The last component is toppings. The options are endless, but the standards are tender chashu slices (simmered pork belly or pork shoulder), soft-boiled eggs, AKA ramen eggs, menma (bamboo shoots), nori sheet, bean sprouts, narutomaki fish cake or kamaboko, and negi scallions. Lastly, you can sprinkle sesame seeds, shichimi togarashi, la-yu chili oil, or grated garlic or ginger for an extra punch of flavor.
The combination of ingredients sometimes defines a unique style of ramen, and there is no-frills ramen that doesn’t come with toppings.
3 Main Types of Ramen: By Tare
When you go to a ramen shop or ramen-ya in Japan, you’ll often see ramen being categorized by the type of tare used in a particular bowl. The three primary tare flavors are shio (salt, 塩), shoyu (soy sauce, 醤油), and Miso (fermented soybean paste, 味噌). These are the building blocks to develop different styles of ramen.
1. Shio Ramen 塩ラーメン
Shio means salt, so shio ramen is seasoned simply with salt tare. The soup is clear, delicate, and light as it is simmered more slowly to concentrate the flavor and prevent cloudiness. The broth is often made with chicken broth (sometimes with the addition of pork bones) and flavored with dried sardines, dashi stock, bonito flakes, seaweed, and vegetables.
Light-colored to the point of almost translucent, shio ramen is salt-based ramen broth. It’s also the lightest in terms of oil as it is boiled down to concentrate the flavor. Ramen shops would then dress the broth with chicken, seafood, seaweed, and pork bones.
🍜 Get our Shio Ramen recipe!
2. Shoyu Ramen 醤油ラーメン
Seasoned with Japanese soy sauce, shoyu ramen tastes slightly more complex than shio. The broth could partake a clear brown color that’s light on the tongue or a dark cloudy color that’s dense and rich, depending on what is additionally swirled into the broth.
Shoyu ramen— also called Tokyo Ramen —is the original Tokyo-style classic that reminds many of mom’s homemade ramen or that nondescript ramen shop from childhood.
🍜 We have two versions of shoyu ramen on the blog: Shoyu Ramen from Bizentei and Nami’s Spicy Shoyu Ramen.
3. Miso Ramen 味噌ラーメン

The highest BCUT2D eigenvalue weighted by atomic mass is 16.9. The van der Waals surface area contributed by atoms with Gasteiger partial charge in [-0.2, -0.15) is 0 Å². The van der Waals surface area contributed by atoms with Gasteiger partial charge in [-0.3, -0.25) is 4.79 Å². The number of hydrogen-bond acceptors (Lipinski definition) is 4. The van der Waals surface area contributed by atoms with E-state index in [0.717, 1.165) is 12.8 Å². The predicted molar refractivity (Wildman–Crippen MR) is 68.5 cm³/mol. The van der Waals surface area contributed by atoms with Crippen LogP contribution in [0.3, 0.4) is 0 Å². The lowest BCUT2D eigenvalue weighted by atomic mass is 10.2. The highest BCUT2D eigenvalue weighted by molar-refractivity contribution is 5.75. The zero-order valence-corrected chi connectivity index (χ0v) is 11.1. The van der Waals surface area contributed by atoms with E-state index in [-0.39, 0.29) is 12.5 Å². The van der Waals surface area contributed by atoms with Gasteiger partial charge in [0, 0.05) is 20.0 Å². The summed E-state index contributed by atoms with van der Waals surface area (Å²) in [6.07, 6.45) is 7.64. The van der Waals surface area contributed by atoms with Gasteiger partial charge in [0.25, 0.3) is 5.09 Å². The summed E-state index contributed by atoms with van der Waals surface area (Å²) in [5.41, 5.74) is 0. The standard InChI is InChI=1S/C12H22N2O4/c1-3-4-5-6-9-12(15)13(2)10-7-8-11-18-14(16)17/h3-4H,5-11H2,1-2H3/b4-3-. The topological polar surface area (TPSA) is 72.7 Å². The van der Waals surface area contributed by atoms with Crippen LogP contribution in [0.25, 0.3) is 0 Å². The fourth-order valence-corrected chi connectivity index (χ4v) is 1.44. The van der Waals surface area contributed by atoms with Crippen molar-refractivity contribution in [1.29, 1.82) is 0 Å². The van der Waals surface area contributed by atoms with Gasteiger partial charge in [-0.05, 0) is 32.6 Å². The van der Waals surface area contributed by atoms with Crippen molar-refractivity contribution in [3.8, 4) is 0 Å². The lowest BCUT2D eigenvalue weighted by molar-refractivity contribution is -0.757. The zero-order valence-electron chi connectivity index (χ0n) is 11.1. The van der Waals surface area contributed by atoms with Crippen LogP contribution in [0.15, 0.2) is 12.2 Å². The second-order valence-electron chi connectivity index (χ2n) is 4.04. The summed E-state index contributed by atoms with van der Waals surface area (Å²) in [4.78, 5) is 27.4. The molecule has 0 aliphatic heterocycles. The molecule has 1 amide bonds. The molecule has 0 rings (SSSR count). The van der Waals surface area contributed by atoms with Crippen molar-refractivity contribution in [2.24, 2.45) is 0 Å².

The most umami-rich of the three ramen and the heaviest, miso ramen is known for its deep richness and bold flavor. Miso ramen originates from the northern island of Hokkaido, but its popularity has spread across the country, where there are as many miso ramen broths as there is miso.
🍜 Get Nami’s Highly Rated Miso Ramen Recipe.
Wait, How About Tonkotsu Ramen and Tori Paitan?
Interestingly, tonkotsu ramen (豚骨ラーメン) has received such widespread popularity in the U.S. and other parts of the world that it is often classified as the fourth type of ramen. However, we want to clarify that tonkotsu is not tare but a type of soup broth, and it might surprise you that it has lost its popularity over the past decade in Japan.
Taking over the rank is tori paitan (鶏白湯), a thick and milky chicken-based soup broth. It’s especially among women who try to get extra collagen from the soup.
So, to be technically correct, we consider both tonkotsu ramen and tori paitan by soup categories instead of grouping them as the tare flavors. Let’s talk more about the soup categories.
Ramen Type by Soup Categories
Besides tare (sauce), Japanese ramen experts also classify ramen by the types of soup stock. Called “dashi” in the ramen language, the soup stock plays the core part of ramen. There are two types of soup stock: Chintan soup and Paitan soup.
1. Chintan Soup (清湯スープ)
Typical shoyu ramen, shio ramen, and miso ramen discussed above are made with this soup broth. Chintan soup is clear and thin and is made with bones of pork, chicken, or both, as well as vegetables and seafood. The soup stock is boiled down over low heat to prevent it from becoming cloudy, resulting in a clear soup.
Because of its light flavor, chintan soup is almost always made with traditional Japanese dashi ingredients. Combining the unique and umami-loaded flavors in dashi with pork or chicken soup broth will give you a real Japanese food experience. These umami-imparting ingredients are:
2. Paitan Soup (白湯スープ）
Tonkotsu ramen and tori paitan ramen are under this category. Paitan soup is creamy, thick, and made with pork bones (for tonkotsu) or chicken bones (for tori paitan). The soup stock is boiled over high heat for a long time (8-10 hours) until the bones are broken into pieces. Robust boiling on high heat will produce an emulsion, resulting in concentrated, thick, cloudy soup with rich umami flavors.
Tonkotsu Ramen 豚骨ラーメン
One of the richest tonkotsu ramen is a creamy, complex ramen made from pork bone broth. It is often regarded as the fourth type of ramen outside of Japan. However, it’s important to note that tonkotsu (meaning “pork bone”) is a soup broth and not a flavor.